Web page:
By Sneha Challapilli
Have you ever felt “hangry” or had “butterflies in your stomach”? It is your gut communicating with your brain! With interesting interconnectivity, here’s telling you how your gut-brain axis works.
What is a Gut-Brain axis?
There have been a lot of research studies that have investigated the connection between your gut and brain. In simpler terms, the communication between your gut and brain is what constitutes the gut-brain axis. These two organs are connected in many different ways. As neurons are the cells that are connected throughout the body, interestingly the gut and brain are connected through millions of these neurons. The neurons in turn communicate through chemicals known as neurotransmitters.
How does it make a difference?
To begin with, your gut walls are lined by bacterial colonies that support your digestive system. These bacterial colonies produce metabolites such as serotonin, dopamine, bi-products of carbohydrate fermentation, etc, that help the neurotransmitters communicate with your brain (1,2). Millions of nerves connect your gut and brain, the most significant of which is the vagus nerve (3). With everything being connected in the human body, an imbalance in these metabolites is said to lead to various symptoms that could be connected to your gut-brain axis (4).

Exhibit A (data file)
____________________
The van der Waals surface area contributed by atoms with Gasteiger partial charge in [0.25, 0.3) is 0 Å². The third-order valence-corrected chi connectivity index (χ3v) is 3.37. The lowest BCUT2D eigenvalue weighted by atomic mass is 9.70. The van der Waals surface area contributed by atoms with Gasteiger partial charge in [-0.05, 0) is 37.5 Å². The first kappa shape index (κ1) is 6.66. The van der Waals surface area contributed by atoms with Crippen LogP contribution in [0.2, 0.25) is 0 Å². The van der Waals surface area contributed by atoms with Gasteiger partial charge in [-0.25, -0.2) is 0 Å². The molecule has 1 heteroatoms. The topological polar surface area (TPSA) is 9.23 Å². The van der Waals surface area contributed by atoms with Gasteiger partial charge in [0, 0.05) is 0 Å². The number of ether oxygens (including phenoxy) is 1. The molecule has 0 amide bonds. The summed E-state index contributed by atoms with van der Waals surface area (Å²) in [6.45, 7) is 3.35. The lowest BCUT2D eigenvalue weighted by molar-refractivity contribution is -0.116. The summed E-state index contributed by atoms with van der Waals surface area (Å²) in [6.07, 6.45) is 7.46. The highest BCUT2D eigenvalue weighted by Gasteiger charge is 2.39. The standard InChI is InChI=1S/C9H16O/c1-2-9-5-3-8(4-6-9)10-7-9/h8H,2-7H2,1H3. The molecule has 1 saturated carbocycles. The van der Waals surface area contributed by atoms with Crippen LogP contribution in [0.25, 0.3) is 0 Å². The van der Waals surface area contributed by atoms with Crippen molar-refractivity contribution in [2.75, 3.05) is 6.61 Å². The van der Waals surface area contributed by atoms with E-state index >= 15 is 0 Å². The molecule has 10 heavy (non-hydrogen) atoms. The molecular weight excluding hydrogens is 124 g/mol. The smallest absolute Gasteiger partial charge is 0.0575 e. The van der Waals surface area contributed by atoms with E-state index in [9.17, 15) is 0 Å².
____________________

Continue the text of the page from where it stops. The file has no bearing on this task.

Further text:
Is there a way to support your own Gut-Brain axis?
There has been a lot of research within this field, continuous research is still being performed. Traditionally bacterial strains of interest for the gut flora can be traced back to foods such as yogurt, tempeh, miso, sauerkraut, kimchi, kombucha, etc. When these foods are consumed the bacterial strain from them joins your other gut bacterial flora and promotes a balanced gut function which may also impact the gut-brain axis.
Nevertheless, within the scientific community, there is a lot to be researched, validated, and debated. It remains to see what the upcoming research reveals, and what science has in store for us. We at Neobiomics, look forward to following ongoing academic research with great interest.
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